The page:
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Terrible Wizard
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I use four different types of DL. All have a non-negligible failure rate for me. As do all my sleights and moves and flourishes, with only a few exceptions. As was mentioned before I think nerves and lack of a mentor are two key hindering factors for me. Dunno.
James F
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Just hold the deck in mechanics grip. Bevel the side of the deck to the right. The right hand comes in and with the pad of the right forefinger lift up on one card. Then keep moving the finger up and lift up the second card. Then put the thumb on top, press down, and press the cards together and turn over. Let the cards fall naturally on top, do not keep constant connection with the card. Do not hold a break of any kind. Repeat the actions to turn the card face down. Do this for an hour or so until you know what 2 cards feel like. Then instead of lifting up one then the other, just lift 2 together. Its just muscle memory. I just taught my friend this strike double in less than an hour a few nights ago. He can hit it 80% of the time. Then just take a week and work on it.

In my opinion that second 52 cards video is not a good double lift. No one turns cards over like that. But if you do, make sure EVERY single time you turn over a card, you do it like that. It must be consistent every single time.
James F
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I would be more than happy to make a video for you if you want some help. Just PM me.
Terrible Wizard
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I understand. I've done plenty of hours. Still not good enough. There's something else involved other than knowing the technique and practice, hence this thread Smile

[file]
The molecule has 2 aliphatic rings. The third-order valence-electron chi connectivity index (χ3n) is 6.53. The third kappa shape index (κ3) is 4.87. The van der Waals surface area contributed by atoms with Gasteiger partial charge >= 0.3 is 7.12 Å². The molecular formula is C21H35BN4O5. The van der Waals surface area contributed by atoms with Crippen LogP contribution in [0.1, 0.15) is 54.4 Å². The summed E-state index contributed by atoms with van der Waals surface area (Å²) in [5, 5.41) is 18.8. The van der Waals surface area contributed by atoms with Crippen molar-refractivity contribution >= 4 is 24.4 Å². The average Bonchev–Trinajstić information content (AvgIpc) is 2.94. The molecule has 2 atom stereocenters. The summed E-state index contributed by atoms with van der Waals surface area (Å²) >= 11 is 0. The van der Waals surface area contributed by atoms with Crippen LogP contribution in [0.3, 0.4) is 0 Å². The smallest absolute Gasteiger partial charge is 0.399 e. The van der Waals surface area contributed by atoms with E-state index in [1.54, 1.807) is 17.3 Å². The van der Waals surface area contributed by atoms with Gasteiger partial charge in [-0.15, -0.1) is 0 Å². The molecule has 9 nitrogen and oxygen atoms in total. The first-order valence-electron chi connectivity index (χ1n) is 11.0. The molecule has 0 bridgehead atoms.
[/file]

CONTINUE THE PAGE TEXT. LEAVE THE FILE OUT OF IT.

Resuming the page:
James F
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Interesting. I guess some stuff just alludes us. Sorry for hijacking the thread. One last suggestion: work on the pinky count? Imo that's even harder than a DL but maybe it'll be easier for you?
R2D2
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Terrible Wizard: Are there a few easy card tricks you can perform? If so, is there some place you can volunteer, e.g. entertain little kids at the local hospital? If you do this every week for an hour or two, you'll get in a lot of practice, you're nerves will calm, and you'll be much more confident.

I know this doesn't solve your "I can do sleights X, Y, and Z" problem but I often think that calming your nerves is half the battle.

And then you really need to meet with (or Skype with) another magician. I'm not sure there's any substitute for that.
Terrible Wizard
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Good ideas. Certainly I need to find ways to reduce my nerves. I have, oddly, plenty of performance opportunities with my work and daily life - hundreds a day, lol Smile. Not that I take most of them, of course. But the nerves have never gone away even after I've done a fair few performances - one of the problems is that not every performance goes well, which doesn't exactly help! Smile